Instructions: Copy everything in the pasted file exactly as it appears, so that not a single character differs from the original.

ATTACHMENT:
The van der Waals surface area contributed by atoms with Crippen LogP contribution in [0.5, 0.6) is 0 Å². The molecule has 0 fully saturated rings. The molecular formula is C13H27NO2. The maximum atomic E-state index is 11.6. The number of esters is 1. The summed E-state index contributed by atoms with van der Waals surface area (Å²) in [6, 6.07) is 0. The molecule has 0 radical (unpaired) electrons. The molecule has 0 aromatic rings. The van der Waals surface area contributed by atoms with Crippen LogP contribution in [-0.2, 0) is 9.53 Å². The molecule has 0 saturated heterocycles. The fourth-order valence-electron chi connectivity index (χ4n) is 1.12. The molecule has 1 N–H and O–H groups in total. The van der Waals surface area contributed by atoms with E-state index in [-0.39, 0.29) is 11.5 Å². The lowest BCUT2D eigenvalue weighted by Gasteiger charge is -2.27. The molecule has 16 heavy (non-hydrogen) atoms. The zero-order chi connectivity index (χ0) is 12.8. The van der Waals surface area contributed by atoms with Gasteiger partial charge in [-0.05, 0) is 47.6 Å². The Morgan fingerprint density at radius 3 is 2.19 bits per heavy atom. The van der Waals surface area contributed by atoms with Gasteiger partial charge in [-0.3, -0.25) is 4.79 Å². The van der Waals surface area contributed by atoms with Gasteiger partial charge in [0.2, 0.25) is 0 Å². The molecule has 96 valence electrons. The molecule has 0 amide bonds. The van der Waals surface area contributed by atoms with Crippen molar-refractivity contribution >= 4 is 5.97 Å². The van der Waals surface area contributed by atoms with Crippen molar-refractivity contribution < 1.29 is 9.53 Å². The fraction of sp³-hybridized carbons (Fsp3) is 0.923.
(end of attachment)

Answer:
The van der Waals surface area contributed by atoms with Crippen LogP contribution in [0.5, 0.6) is 0 Å². The molecule has 0 fully saturated rings. The molecular formula is C13H27NO2. The maximum atomic E-state index is 11.6. The number of esters is 1. The summed E-state index contributed by atoms with van der Waals surface area (Å²) in [6, 6.07) is 0. The molecule has 0 radical (unpaired) electrons. The molecule has 0 aromatic rings. The van der Waals surface area contributed by atoms with Crippen LogP contribution in [-0.2, 0) is 9.53 Å². The molecule has 0 saturated heterocycles. The fourth-order valence-electron chi connectivity index (χ4n) is 1.12. The molecule has 1 N–H and O–H groups in total. The van der Waals surface area contributed by atoms with E-state index in [-0.39, 0.29) is 11.5 Å². The lowest BCUT2D eigenvalue weighted by Gasteiger charge is -2.27. The molecule has 16 heavy (non-hydrogen) atoms. The zero-order chi connectivity index (χ0) is 12.8. The van der Waals surface area contributed by atoms with Gasteiger partial charge in [-0.05, 0) is 47.6 Å². The Morgan fingerprint density at radius 3 is 2.19 bits per heavy atom. The van der Waals surface area contributed by atoms with Gasteiger partial charge in [-0.3, -0.25) is 4.79 Å². The van der Waals surface area contributed by atoms with Gasteiger partial charge in [0.2, 0.25) is 0 Å². The molecule has 96 valence electrons. The molecule has 0 amide bonds. The van der Waals surface area contributed by atoms with Crippen molar-refractivity contribution >= 4 is 5.97 Å². The van der Waals surface area contributed by atoms with Crippen molar-refractivity contribution < 1.29 is 9.53 Å². The fraction of sp³-hybridized carbons (Fsp3) is 0.923.